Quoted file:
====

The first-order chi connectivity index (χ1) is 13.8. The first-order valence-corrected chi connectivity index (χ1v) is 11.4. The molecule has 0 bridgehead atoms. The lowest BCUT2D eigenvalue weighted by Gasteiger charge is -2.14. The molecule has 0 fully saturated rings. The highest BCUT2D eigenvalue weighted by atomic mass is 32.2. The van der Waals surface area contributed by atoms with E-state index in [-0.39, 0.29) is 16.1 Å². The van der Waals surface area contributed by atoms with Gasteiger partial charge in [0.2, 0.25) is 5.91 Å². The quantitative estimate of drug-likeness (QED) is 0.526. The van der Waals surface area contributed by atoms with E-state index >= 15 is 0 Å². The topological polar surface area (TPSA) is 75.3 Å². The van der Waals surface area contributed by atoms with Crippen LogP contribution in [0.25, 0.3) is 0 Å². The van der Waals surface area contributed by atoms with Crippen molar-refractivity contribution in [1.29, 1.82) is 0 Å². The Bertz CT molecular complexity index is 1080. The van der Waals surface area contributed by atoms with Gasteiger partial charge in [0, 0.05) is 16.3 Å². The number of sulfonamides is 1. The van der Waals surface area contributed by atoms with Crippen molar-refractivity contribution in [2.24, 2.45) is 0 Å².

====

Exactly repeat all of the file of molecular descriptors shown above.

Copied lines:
The first-order chi connectivity index (χ1) is 13.8. The first-order valence-corrected chi connectivity index (χ1v) is 11.4. The molecule has 0 bridgehead atoms. The lowest BCUT2D eigenvalue weighted by Gasteiger charge is -2.14. The molecule has 0 fully saturated rings. The highest BCUT2D eigenvalue weighted by atomic mass is 32.2. The van der Waals surface area contributed by atoms with E-state index in [-0.39, 0.29) is 16.1 Å². The van der Waals surface area contributed by atoms with Gasteiger partial charge in [0.2, 0.25) is 5.91 Å². The quantitative estimate of drug-likeness (QED) is 0.526. The van der Waals surface area contributed by atoms with E-state index >= 15 is 0 Å². The topological polar surface area (TPSA) is 75.3 Å². The van der Waals surface area contributed by atoms with Crippen LogP contribution in [0.25, 0.3) is 0 Å². The van der Waals surface area contributed by atoms with Crippen molar-refractivity contribution in [1.29, 1.82) is 0 Å². The Bertz CT molecular complexity index is 1080. The van der Waals surface area contributed by atoms with Gasteiger partial charge in [0, 0.05) is 16.3 Å². The number of sulfonamides is 1. The van der Waals surface area contributed by atoms with Crippen molar-refractivity contribution in [2.24, 2.45) is 0 Å².